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    Revisiting the Relevance of Ethnography: Reflections on Extinct Monsters to Deep Time
    (MuseNews, 2023-02) Marsh, Diana
    This short piece reflects on the book Extinct Monsters to Deep Time: Conflict, Compromise, and the Making of Smithsonian's Fossil Halls as it is released in paperback. It argues that ethnography offers an important perspective on the power dynamics of institutions, as well as how museums maintain trust via the negotiation process of creating exhibitions.
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    Charles Whitney Gilmore – The Forgotten “Dinosaur Hunter”
    (Digging the Fossil Record: Paleobiology at Smithsonian, 2013-06) Marsh, Diana; Sues, Hans Dieter
    Charles Whitney Gilmore (1874-1945), affectionately known as “Charlie” to his colleagues, was one of the last major figures of America’s “Golden Age” of dinosaur hunting. It is largely due to his efforts that the Department of Paleobiology is now home to one of the premier collections of dinosaurs and other fossil reptiles in the United States. Early in his career Gilmore commenced scientific studies of dinosaurs and many other groups of extinct reptiles, starting with the rich material from the Marsh Collection. His monographs on the skeletal structure of the armored Stegosaurus (1914), the predatory dinosaurs Allosaurus and Ceratosaurus (1920), and the sauropod Apatosaurus (1936) remain essential references for any serious student of dinosaurs. Working at a time when there were few professional vertebrate paleontologists, Gilmore also received invitations from other institutions, including the Carnegie Museum and the American Museum of Natural History, to study and publish on important specimens of dinosaurs and other fossil reptiles from their respective collections. Many important papers, including the first monograph on early Late Cretaceous dinosaurs from Inner Mongolia (China), resulted from these “extramural” research efforts. The collections of fossil reptiles in the Division of Vertebrate Paleontology offer eloquent testimony of Gilmore’s devotion and efforts and will continue to be an unparalleled resource for research and exhibition.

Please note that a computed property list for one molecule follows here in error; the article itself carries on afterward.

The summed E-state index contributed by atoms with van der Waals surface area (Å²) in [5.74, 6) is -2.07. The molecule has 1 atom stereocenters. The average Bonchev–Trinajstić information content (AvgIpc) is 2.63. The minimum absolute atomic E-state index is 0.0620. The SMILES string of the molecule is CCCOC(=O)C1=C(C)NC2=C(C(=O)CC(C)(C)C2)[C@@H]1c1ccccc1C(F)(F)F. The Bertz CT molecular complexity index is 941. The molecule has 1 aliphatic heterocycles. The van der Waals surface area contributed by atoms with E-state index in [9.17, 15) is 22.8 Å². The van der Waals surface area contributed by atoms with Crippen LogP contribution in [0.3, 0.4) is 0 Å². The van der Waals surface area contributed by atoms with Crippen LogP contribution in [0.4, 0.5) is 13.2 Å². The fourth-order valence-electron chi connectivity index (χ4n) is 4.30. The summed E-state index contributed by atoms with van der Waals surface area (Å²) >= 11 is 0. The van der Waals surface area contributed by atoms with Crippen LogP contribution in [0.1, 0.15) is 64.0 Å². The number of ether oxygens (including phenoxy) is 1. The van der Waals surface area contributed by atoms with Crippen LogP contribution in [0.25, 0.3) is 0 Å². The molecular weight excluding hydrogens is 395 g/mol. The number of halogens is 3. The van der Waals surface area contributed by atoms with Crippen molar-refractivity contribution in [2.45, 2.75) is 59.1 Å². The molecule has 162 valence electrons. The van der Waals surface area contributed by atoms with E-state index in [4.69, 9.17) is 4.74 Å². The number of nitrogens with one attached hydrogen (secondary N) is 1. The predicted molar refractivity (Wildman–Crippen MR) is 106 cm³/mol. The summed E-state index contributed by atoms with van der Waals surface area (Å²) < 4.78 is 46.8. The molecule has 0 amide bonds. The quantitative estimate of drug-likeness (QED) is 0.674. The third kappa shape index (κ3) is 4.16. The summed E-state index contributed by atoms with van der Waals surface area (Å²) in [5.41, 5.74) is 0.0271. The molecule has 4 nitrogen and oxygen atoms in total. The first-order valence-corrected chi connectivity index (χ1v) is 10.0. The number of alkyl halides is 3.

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    Mary Jane Peale: The Forgotten Peale Painter
    (American Philosophical Society Blog, 2017-07-17) Marsh, Diana
    Peale children were encouraged to pursue art at a time when professional female artists were rare. Mary Jane Peale, Charles Willson’s granddaughter, is the least known of Peale family artists. The APS is fortunate to have her diaries, letters, and notes in its collections. Despite proposals of marriage, Mary Jane remained single, and led a rich life as an unmarried artist. In the 1860s, she traveled Europe—to Paris, Geneva, and Luxembourg, among other places—to see its museums and painting collections. In the 1870s, she mingled with the nation’s intellectual elite in Washington—the Smithsonian’s Joseph Henry and Spencer Baird, as well as biologist Louis Agassiz and geologist Ferdinand Vandeveer Hayden. When she died at age 72, her obituary proclaimed that this “well-known portrait painter” was the “last of family of famous portrait painters.” Today, her work is held at the Pennsylvania Museum of Art, the Smithsonian American Art Museum, the Sheldon Museum of Art, and the Westmoreland Museum of Art.